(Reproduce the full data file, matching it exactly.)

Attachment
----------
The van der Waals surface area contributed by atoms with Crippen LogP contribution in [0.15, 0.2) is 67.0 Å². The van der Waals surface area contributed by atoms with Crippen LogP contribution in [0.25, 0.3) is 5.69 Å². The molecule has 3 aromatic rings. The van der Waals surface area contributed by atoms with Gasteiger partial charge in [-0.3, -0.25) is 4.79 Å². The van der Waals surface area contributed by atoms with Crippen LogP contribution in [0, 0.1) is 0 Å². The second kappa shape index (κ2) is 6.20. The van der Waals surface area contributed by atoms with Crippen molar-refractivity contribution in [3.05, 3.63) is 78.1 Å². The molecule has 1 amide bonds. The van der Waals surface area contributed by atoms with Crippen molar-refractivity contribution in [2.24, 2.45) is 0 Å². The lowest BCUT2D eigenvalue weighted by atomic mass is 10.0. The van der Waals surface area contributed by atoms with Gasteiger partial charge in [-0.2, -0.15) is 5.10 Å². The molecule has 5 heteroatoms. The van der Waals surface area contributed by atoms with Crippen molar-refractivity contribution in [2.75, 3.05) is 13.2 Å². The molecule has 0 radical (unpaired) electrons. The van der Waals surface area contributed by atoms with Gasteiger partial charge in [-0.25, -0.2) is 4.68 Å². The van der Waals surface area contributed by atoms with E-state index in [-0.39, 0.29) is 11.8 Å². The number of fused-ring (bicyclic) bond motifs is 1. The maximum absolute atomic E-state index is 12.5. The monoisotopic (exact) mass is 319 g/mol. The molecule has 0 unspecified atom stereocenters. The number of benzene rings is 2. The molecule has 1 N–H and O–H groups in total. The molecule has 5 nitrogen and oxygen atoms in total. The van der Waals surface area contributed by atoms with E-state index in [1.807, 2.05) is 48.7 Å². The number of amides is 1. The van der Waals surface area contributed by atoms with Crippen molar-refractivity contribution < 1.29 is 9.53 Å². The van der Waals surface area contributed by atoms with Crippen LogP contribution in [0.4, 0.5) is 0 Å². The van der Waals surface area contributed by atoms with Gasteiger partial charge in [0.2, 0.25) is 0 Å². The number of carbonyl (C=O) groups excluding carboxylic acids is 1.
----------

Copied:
The van der Waals surface area contributed by atoms with Crippen LogP contribution in [0.15, 0.2) is 67.0 Å². The van der Waals surface area contributed by atoms with Crippen LogP contribution in [0.25, 0.3) is 5.69 Å². The molecule has 3 aromatic rings. The van der Waals surface area contributed by atoms with Gasteiger partial charge in [-0.3, -0.25) is 4.79 Å². The van der Waals surface area contributed by atoms with Crippen LogP contribution in [0, 0.1) is 0 Å². The second kappa shape index (κ2) is 6.20. The van der Waals surface area contributed by atoms with Crippen molar-refractivity contribution in [3.05, 3.63) is 78.1 Å². The molecule has 1 amide bonds. The van der Waals surface area contributed by atoms with Crippen molar-refractivity contribution in [2.24, 2.45) is 0 Å². The lowest BCUT2D eigenvalue weighted by atomic mass is 10.0. The van der Waals surface area contributed by atoms with Gasteiger partial charge in [-0.2, -0.15) is 5.10 Å². The molecule has 5 heteroatoms. The van der Waals surface area contributed by atoms with Crippen molar-refractivity contribution in [2.75, 3.05) is 13.2 Å². The molecule has 0 radical (unpaired) electrons. The van der Waals surface area contributed by atoms with Gasteiger partial charge in [-0.25, -0.2) is 4.68 Å². The van der Waals surface area contributed by atoms with E-state index in [-0.39, 0.29) is 11.8 Å². The number of fused-ring (bicyclic) bond motifs is 1. The maximum absolute atomic E-state index is 12.5. The monoisotopic (exact) mass is 319 g/mol. The molecule has 0 unspecified atom stereocenters. The number of benzene rings is 2. The molecule has 1 N–H and O–H groups in total. The molecule has 5 nitrogen and oxygen atoms in total. The van der Waals surface area contributed by atoms with E-state index in [1.807, 2.05) is 48.7 Å². The number of amides is 1. The van der Waals surface area contributed by atoms with Crippen molar-refractivity contribution < 1.29 is 9.53 Å². The van der Waals surface area contributed by atoms with Crippen LogP contribution in [0.4, 0.5) is 0 Å². The van der Waals surface area contributed by atoms with Gasteiger partial charge in [0.2, 0.25) is 0 Å². The number of carbonyl (C=O) groups excluding carboxylic acids is 1.